Rupert Pupkin Speaks: Favorite Underrated Comedies - Will Johnson ""

Saturday, April 20, 2013

Favorite Underrated Comedies - Will Johnson

Will Johnson is an avid film collector and father of two currently exiled in Midland, TX. When he's not staring glassy eyed at one screen or another, he writes (albeit infrequently) about what he's seen on his blog at He can also be followed on twitter @BingoLollipop.

More than any other genre, comedy is very subjective. One man's treasure is another man's "Dickie Roberts". Nevertheless, here's my list of some films that always make me chuckle, but don't seem to be in the forefront of public consciousness:

Little Darlings (1980)
Aww, the summer camp film. While movies like "Meatballs" and "Wet Hot American Summer" are still watched today, this forgotten gem has remained in the shadows for decades. Probably the hardest to obtain in this list, having never been on DVD, "Little Darlings" is a wonderful female centric companion to its better known peers. It stars Kristy McNichol and Tatum O'Neal as two very different girls who make a bet on who can lose their virginity first. After picking their targets (Matt Dillon and Armand Assante), the race is on. Of course, sex isn't exactly what either girl thought, and they both learn a lot in the process. While lots of films have covered teenage boys in their quest for their first time, "Little Darlings" is unique in showing how the other half deals with the same hormone rush of adolescence.

Death Becomes Her (1992)
This was one of those films that came on UHF channels all the time on weekends in the 90's. I would spend many lazy Saturday afternoons watching this weird story of the unforeseen side effects of eternal youth. Since then, however, I have heard very little mention of this odd film. Directed by Robert Zemeckis, the film starred Bruce Willis as the brow beaten husband of a stage diva wife (Meryl Streep) who conspires with his ex (Goldie Hawn) to do her in. What they don't know is that Streep has taken an elixir of eternal youth and cannot die. She can sure be injured, though, and a lot of the special effects gags revolve around her (and later, Hawn) moving around with what should be fatal injuries. This was also one of the first times I remember seeing an effective "fat suit" in a movie. When it came out it received very mixed reviews("Two Thumbs Down" from Siskel and Ebert), but it also garnered an effects Oscar. The film is on DVD, but is in serious need of some remastering.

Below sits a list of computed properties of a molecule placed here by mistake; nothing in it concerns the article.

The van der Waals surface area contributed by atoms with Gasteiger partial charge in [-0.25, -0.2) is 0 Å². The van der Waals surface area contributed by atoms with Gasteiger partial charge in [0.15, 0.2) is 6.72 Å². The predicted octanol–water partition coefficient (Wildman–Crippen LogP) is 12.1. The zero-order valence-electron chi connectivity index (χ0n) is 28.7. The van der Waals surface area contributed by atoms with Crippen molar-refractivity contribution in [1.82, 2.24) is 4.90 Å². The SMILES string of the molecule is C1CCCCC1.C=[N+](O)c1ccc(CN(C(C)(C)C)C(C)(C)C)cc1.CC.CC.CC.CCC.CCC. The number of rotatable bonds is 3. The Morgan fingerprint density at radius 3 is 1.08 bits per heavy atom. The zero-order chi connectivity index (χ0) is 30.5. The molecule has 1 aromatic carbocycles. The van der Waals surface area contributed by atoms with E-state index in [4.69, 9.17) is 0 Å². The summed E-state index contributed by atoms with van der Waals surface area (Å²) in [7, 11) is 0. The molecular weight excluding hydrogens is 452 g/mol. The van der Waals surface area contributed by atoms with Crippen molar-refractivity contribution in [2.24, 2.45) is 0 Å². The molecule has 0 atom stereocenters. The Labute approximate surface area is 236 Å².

Joe Versus the Volcano (1990)
Hands down, this is my favorite Tom Hanks comedy. It's also my favorite Meg Ryan movie, period. The story follows Joe Banks, a hypochondriac office drone, who discovers he is dying from a "Brain Cloud". A mysterious millionaire (Lloyd Bridges) turns up and asks Joe to sacrifice himself by jumping into a volcano on a strange pacific island populated by Hebrew/Polynesians with an unquenchable thirst for orange soda. Meg Ryan plays three roles, each one representing a different type of woman in Joe's life. Rounding out the cast are Abe Vigoda, Dan Hedaya, Robert Stack, and Ossie Davis in small, but memorable, roles. The title may be silly, and the film is often passed over when Hanks talks about past roles, but "Joe Versus the Volcano" is a hilariously uplifting tale of self discovery. One of my favorite things about this film is how it rewards the audience on repeat viewings with lots of little things you may have never noticed the first time through. For instance, did you know the sidewalk outside of Joe's factory is the same shape as the path up the side of the volcano? Or, that the whole plot of the film is pretty much shown on a lampshade in the first few minutes? Things like that make this a perennial favorite around these parts.

Angus (1995)
Maybe it was because I was the fat kid in my high school when this film hit, but Angus has always had a special place in my heart. In the vein of the great John Hughes teen comedies, it's the story of an outcast who has to overcome genetics, family tragedy, and a bullying James Van Der Beek to get the girl of his dreams. Kathy Bates and George C. Scott play his mother and grandfather wonderfully, and Chris Owen (The Sherminator himself) is hilarious as his best friend, Troy. Angus was a real breakout role for lead Charlie Talbert, who has since faded into obscurity. This film was criminally unavailable on DVD for years before finally being released by Warner Archive.

The American Astronaut (2001)
In the world of genre bending film, this is one of my all time faves. Directed by and starring Cory Mcabee of the underground band The Billy Nayer Show, this film is probably the greatest sci-fi/western surrealist musical you will ever see. Shot in a style that makes it impossible to place in any one era, it tells the story of a lone astronaut named Samuel Curtis. Curtis is tasked with taking new breeding stock (in the form of The Boy Who Actually Saw a Woman's Breast) to the female population of Venus. Of course, things don't go smoothly and the audience is treated to a plethora of strange characters and ridiculous situations. I'll admit that I was baffled for the first fifteen minutes when I first saw this, but, after the first minimalist musical number, I was hooked for life. It's a good bet for fans of Buckaroo Banzai and similar insane fare.

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